Natural gas has been found in unusual concentrations in the ground near the site of an explosion that killed seven people in New York City last week, a National Transportation Safety Board (NTSB) official said.
Con Edison crews performed at least 50 tests between 18-24 inches deep in soil around the blast site, according to NTSB’s Robert Sumwalt.
“In at least five holes they found the presence of natural gas in the ground, and the gas concentration was up to 20% in five locations,” Sumwalt said during a press conference Friday. “It ranged from 5% to 20%.”
Con Edison and New York City officials have said there were no complaints about possible gas leaks from residents of the two buildings destroyed by the explosion and fire in the months preceding the incident, other than one called in just minutes before the blast (see Daily GPI, March 13). Con Edison received a call about a possible gas leak in an adjacent building at 9:13 a.m. EDT last Wednesday and dispatched a crew to investigate two minutes later. The explosion occurred at 9:31 a.m., before the utility’s employees arrived on the scene. That was the only call reporting a potential gas leak at the location going back nearly 10 months, officials said during a press conference Thursday. The city also had not received calls about gas leaks at the buildings at its emergency 911 and non-emergency 311 numbers in the days prior to the explosion.
At least seven people have been confirmed dead and dozens were treated for injuries following the explosion and collapse of two buildings in the East Harlem section of New York City. The explosion is believed to have been the result of a gas leak (see Daily GPI, March 12).
The kind of natural gas concentrations found near the demolished buildings are unusual on Manhattan island, Sumwalt said.
“It’s not like we’re talking about the Bakken Shale, where there’s gas inherently in the soil. Normally, the soil in New York City 18-24 inches down into the ground would have zero concentration of natural gas…that further leads to the hypothesis that this may well have been a natural gas leak. We still need to analyze that, but that’s giving us a pretty good indication,” he said.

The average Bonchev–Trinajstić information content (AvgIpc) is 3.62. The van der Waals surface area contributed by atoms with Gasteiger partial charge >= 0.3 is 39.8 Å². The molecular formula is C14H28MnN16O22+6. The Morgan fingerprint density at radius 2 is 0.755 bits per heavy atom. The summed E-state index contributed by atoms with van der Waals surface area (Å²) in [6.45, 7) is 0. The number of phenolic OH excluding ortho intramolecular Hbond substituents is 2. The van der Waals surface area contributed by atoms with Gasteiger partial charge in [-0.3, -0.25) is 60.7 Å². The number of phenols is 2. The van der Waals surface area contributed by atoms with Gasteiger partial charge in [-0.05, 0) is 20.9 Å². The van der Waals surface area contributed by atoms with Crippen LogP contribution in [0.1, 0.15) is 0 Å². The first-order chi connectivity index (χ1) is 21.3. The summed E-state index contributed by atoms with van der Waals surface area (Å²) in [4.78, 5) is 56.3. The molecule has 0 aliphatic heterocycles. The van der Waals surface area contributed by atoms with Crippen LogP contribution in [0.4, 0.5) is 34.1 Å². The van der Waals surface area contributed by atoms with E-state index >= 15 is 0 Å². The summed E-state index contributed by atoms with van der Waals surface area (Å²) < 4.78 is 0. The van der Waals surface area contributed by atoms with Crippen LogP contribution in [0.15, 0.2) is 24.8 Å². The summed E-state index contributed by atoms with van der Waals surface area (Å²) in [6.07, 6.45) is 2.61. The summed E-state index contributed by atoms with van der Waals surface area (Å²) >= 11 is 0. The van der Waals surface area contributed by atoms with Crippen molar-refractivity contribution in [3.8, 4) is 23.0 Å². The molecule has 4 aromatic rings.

Edward Foppiano, Con Ed senior vice president of gas operations, has said some of the pipes in the area were up to 126 years old, but none were considered to have deteriorated enough to have warranted inclusion in the utility’s next three-year pipe replacement program. Con Ed officials have said that the gas main serving the buildings required service only twice in the past 10 years. In 2011, Con Edison replaced about 70 feet of piping in conjunction with a water service replacement, and in 2004 the utility repaired a leak on a coupling on the main. And two surveys of the cast iron portion of the gas main last month identified no leaks, they said.
The 8-inch diameter cast iron pipe that served the two buildings was a half-inch thick when it was installed in 1887, and the copper service lines connecting the main to the buildings were installed in 1991, Sumwalt said.
“Over the next several days we will be conducting pressure testing of the lines. We will do at least two pressure tests on at least two areas of the pipeline. The testing will actually be done by Con Ed under the supervision of the NTSB. The purpose of the pressure testing is to determine if there is a leak in a particular line and, if there is, to determine the location of the leak.”
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